Don’t romanticize your ‘vocation.' You can either write good sentences or you can’t. There is no ‘writer’s lifestyle.' All that matters is what you leave on the page.
A writer, like an athlete, must 'train' every day. What did I do today to keep in 'form'?
Every sentence must do one of two things — reveal character or advance the action.
Writing is not a serious business. It’s a joy and a celebration. You should be having fun with it... It’s not work. If it’s work, stop and do something else.
The one thing I don’t like about blogging is that the very structure of a blog website tends to focus on the current blog to the detriment of earlier blogs. That’s a good and necessary thing—but perhaps too much of one. Yes, you can drill down, but it is not quite as easy as it should be to read through all the blogs on one subject. Besides, they are not necessarily written to develop concepts in a coherent, linked, fashion.
I tend to think of my blogs as a bunch of extended haiku. No, they are not literally haiku, of course, but I try and write them in the spirit of one insight—written with skill, vigor and speed—and not necessarily connected (though I do follow themes).
It’s an image that appeals to me.
Do I always achieve that?
I doubt it very much—though I have become much faster—but such is what I have in mind.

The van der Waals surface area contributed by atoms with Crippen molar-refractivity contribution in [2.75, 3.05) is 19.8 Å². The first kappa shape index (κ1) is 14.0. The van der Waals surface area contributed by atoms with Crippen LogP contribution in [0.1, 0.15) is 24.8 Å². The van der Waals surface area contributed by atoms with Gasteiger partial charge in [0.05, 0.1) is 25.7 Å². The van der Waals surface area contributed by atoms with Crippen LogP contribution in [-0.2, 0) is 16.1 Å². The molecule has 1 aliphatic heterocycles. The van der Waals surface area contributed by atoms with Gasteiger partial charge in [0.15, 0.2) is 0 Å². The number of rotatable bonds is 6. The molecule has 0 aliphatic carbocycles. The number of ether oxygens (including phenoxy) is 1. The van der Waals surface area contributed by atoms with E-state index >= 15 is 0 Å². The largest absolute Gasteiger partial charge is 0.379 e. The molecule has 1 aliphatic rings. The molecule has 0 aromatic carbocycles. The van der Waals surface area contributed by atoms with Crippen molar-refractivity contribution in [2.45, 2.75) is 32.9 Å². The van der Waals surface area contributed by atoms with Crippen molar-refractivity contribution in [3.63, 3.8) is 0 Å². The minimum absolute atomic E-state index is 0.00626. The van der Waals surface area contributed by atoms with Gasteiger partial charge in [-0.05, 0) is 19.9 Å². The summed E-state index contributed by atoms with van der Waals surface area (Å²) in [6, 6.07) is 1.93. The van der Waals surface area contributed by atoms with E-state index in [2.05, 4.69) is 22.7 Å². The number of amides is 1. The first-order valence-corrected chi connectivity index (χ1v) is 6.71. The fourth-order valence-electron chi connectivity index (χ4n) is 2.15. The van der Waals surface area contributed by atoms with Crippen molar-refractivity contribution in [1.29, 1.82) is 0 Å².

All of this a long-winded way of saying that I have decided to assemble my thoughts on writing into book form. That is not a new thought—I had previously written fairly extensively on writing for my old web site (where it built up quite a following). The difference now is that I have a much clearer idea of my target audience and how I can best be of use.
I’m particularly concerned to discuss the very nature of wring itself. On the one hand, we all know what writing is—or think we do—but I’m far from sure we really appreciate its significance. If we did, we might be tempted to stay with it longer.
My primary concern is to help writers to keep going. In particular, there is a phase you reach before you are published when you are not yet as good as you need to be—and you know it—and your book is not yet as advanced as it needs to be. At that point, it is extremely tempting to think you have over-reached—and just drop the whole thing.
In truth, you probably have over-reached—and your writing may still be mediocre. But that’s not the point. The real thing you fail to understand is that it is only by over-reaching that you get better—and practically every writer goes through such a phase.
KEEP WRITING—AND YOU WILL GET BETTER! Not enough people believe that.
That grim phase is roughly akin to the notorious Wall that Marathon runners encounter after 18 miles or so. However, it is much harder to get through because you don’t have a bunch of other runners around you—explicitly or implicitly encouraging you to continue (let alone cheering onlookers)—and a marathon lasts only hours whereas writing a book may take years. It also has a clear-cut finishing line—whereas a book does not.
“Art is never finished, only abandoned,” sums it up. The man who said that knew what he was talking about. His name was Leonardo da Vinci. He designed weapons—and painted a bit. Do you know he designed the first tank? True story.
It’s helpful to have a mentor throughout the writing of your first book—but at this point—when you are flagging—your are in particular need of a helping hand.
I want to help you get it.
I’ve been though just such a scenario as described—so I am entirely sympathetic.
I’m also hatching some specific ideas on how to do this. They will be in the book.
By the way, I already have a title. Books are not babies. A book needs to be named as fast as possible after conception. Hard to focus on the thing otherwise.